What is a fair rent for cropland? Fair to both landlord and tenant? With whip-saw grain markets in 2011 and rising costs of crop production, there are a number of things to consider when you look ahead to 2012 regarding land rent--how much to charge if you are a landlord or how much to pay if you are a farm operator.
Kelvin Leibold, an Iowa State University Extension farm management specialist at Iowa Falls in north-central Iowa, provides the following guidelines to help you figure out a farm lease agreement that best fits your situation. He explains a number of helpful resources available on the ISU Ag Decision Maker website you can use.
His advice is to start by reviewing ISU's survey of 2011 rental rates in Iowa. The results of that survey are explained in a May 2011 ISU Ag Decision Maker newsletter article which you can find on the Ag Decision Maker website. The article is titled Farmland rental rates increase sharply for 2011.
The article provides highlights from Information File C2-10, 2011 Iowa Cash Rental Rate Survey, (www.extension.iastate.edu/agdm/wholefarm/html/c2-10.html) which is available on the Ag Decision Maker website or at county Extension offices.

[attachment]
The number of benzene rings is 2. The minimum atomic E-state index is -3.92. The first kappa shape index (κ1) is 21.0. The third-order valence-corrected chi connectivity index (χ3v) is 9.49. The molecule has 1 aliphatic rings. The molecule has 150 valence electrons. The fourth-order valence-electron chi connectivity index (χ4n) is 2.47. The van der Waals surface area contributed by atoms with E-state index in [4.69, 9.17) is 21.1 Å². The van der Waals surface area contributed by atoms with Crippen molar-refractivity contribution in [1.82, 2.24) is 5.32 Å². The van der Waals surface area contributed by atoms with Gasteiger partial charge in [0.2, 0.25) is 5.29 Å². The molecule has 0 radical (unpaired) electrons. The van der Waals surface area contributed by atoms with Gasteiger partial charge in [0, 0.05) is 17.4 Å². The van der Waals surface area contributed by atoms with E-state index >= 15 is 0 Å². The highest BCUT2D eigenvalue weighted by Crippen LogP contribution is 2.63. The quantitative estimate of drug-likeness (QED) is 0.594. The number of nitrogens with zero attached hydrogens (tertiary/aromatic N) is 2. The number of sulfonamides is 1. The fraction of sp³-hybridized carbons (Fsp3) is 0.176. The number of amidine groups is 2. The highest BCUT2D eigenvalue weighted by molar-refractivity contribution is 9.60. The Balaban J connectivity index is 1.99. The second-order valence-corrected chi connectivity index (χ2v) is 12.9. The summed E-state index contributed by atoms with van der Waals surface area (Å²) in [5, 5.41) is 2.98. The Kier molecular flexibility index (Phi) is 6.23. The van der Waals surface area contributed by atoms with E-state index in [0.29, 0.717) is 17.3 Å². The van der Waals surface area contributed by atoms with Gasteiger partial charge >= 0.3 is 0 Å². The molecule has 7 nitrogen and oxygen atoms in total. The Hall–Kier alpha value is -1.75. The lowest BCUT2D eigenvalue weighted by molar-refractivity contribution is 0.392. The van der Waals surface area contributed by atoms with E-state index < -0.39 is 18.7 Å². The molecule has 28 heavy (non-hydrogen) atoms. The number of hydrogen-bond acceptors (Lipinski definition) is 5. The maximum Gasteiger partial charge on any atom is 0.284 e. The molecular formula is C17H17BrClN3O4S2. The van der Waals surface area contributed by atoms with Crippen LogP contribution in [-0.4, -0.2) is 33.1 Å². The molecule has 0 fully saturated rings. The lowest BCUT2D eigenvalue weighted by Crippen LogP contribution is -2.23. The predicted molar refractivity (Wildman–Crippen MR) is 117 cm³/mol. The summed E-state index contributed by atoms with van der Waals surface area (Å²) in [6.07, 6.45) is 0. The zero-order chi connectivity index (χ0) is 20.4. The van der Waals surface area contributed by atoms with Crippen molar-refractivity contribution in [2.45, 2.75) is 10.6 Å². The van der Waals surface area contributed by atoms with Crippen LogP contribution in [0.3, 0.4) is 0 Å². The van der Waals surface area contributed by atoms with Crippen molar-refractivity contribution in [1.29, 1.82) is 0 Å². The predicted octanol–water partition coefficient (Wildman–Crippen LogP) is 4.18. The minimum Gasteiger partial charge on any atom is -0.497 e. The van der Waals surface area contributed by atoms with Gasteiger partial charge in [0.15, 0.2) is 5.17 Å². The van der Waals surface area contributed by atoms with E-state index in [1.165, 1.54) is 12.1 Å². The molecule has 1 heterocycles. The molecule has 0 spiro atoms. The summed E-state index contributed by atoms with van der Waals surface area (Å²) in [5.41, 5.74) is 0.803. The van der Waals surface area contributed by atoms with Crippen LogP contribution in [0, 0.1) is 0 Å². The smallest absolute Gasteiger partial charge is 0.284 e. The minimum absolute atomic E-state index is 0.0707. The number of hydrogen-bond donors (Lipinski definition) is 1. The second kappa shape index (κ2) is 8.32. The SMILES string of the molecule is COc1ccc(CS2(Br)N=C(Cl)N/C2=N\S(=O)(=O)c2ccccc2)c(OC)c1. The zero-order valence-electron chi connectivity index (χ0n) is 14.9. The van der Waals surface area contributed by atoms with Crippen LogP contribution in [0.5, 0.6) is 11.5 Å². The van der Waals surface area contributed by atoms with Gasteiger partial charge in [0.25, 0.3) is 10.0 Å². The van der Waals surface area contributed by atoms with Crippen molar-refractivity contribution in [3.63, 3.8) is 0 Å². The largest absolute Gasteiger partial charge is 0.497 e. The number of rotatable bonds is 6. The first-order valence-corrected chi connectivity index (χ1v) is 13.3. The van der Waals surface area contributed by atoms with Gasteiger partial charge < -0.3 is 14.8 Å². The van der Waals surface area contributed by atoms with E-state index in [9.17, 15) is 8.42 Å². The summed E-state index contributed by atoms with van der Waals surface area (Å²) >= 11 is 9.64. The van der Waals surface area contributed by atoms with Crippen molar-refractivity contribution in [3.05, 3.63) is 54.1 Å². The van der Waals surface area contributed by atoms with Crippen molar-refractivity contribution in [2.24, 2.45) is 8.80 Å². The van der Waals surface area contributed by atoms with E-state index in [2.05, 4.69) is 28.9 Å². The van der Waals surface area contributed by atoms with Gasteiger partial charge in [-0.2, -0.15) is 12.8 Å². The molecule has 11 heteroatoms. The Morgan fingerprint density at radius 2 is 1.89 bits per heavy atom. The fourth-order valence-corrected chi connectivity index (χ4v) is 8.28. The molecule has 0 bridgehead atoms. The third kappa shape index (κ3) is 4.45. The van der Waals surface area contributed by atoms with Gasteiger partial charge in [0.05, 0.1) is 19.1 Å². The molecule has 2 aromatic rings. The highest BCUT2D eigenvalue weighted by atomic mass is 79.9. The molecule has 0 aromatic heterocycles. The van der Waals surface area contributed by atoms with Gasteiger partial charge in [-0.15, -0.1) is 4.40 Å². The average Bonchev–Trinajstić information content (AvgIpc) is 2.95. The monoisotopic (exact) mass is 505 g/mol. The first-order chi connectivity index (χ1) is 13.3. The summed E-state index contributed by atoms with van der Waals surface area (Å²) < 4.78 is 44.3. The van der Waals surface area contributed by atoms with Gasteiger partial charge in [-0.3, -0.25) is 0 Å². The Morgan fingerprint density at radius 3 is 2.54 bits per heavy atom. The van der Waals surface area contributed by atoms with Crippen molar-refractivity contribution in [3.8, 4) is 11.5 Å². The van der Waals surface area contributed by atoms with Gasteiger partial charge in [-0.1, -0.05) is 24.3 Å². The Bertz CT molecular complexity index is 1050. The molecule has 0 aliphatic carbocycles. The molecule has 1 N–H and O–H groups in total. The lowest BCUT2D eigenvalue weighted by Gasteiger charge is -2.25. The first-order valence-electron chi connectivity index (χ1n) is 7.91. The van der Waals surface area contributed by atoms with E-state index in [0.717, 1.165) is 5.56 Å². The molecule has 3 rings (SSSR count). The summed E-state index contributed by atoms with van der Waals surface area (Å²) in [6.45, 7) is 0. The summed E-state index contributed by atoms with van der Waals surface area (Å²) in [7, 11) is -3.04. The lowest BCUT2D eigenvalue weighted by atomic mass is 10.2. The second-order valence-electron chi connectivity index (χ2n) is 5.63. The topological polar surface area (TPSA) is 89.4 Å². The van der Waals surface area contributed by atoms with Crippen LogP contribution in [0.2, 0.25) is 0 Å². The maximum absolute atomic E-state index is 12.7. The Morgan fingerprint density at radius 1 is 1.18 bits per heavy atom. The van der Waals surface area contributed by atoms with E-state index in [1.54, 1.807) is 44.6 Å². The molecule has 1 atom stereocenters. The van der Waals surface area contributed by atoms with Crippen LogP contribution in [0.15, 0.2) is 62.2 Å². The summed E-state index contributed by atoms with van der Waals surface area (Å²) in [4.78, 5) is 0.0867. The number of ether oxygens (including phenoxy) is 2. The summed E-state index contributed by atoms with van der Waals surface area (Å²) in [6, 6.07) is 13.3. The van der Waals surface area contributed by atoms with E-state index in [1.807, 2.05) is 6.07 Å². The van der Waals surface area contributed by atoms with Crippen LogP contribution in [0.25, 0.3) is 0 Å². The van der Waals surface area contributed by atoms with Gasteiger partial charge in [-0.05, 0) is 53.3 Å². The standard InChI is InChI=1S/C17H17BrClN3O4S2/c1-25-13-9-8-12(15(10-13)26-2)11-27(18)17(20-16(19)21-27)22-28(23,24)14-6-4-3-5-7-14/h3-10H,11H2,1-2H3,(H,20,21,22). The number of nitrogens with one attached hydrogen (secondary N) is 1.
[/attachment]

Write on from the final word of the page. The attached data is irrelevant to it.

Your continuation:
Where are Iowa cropland rental rates headed for 2012?
When landlords and tenants establish rental rates they often look at: what others are paying, average crop yields, Corn Suitability Rating Index, share of the gross crop value, the return on investment, percentage of the crop and the tenant's residual.
In recent years the tenant's residual has received a lot of scrutiny. For more information on the methods listed, read Information File C2-20, "Computing a Cropland Cash Rental Rate" on calculating rental rates. A decision tool for analyzing the different methods is also available.
Using the tenant's residual method for figuring cash rent
When people use the tenant's residual method they need to look at the potential range of outcomes. The volatility in yields has increased as weather patterns have become more variable. The volatility in prices has increased with exports, new uses for commodities such as ethanol, increased production in other countries and more world trade.